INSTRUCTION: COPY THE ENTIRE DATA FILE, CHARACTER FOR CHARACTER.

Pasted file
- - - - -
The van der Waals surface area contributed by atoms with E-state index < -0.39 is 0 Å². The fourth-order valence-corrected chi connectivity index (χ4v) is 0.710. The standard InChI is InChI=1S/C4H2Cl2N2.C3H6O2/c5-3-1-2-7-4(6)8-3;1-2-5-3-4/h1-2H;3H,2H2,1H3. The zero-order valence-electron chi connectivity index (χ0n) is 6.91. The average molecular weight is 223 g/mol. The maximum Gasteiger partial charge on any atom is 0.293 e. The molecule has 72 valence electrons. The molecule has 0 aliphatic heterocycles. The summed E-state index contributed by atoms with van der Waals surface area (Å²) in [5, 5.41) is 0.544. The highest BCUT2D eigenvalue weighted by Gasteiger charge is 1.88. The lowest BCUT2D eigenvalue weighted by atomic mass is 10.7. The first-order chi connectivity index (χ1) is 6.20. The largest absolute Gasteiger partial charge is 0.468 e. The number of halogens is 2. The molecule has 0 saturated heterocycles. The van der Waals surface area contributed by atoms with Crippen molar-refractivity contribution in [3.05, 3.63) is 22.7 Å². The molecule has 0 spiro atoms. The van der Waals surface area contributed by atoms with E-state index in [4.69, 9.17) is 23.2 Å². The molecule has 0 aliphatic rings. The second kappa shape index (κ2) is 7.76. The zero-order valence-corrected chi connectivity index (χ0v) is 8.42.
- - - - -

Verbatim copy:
The van der Waals surface area contributed by atoms with E-state index < -0.39 is 0 Å². The fourth-order valence-corrected chi connectivity index (χ4v) is 0.710. The standard InChI is InChI=1S/C4H2Cl2N2.C3H6O2/c5-3-1-2-7-4(6)8-3;1-2-5-3-4/h1-2H;3H,2H2,1H3. The zero-order valence-electron chi connectivity index (χ0n) is 6.91. The average molecular weight is 223 g/mol. The maximum Gasteiger partial charge on any atom is 0.293 e. The molecule has 72 valence electrons. The molecule has 0 aliphatic heterocycles. The summed E-state index contributed by atoms with van der Waals surface area (Å²) in [5, 5.41) is 0.544. The highest BCUT2D eigenvalue weighted by Gasteiger charge is 1.88. The lowest BCUT2D eigenvalue weighted by atomic mass is 10.7. The first-order chi connectivity index (χ1) is 6.20. The largest absolute Gasteiger partial charge is 0.468 e. The number of halogens is 2. The molecule has 0 saturated heterocycles. The van der Waals surface area contributed by atoms with Crippen molar-refractivity contribution in [3.05, 3.63) is 22.7 Å². The molecule has 0 spiro atoms. The van der Waals surface area contributed by atoms with E-state index in [4.69, 9.17) is 23.2 Å². The molecule has 0 aliphatic rings. The second kappa shape index (κ2) is 7.76. The zero-order valence-corrected chi connectivity index (χ0v) is 8.42.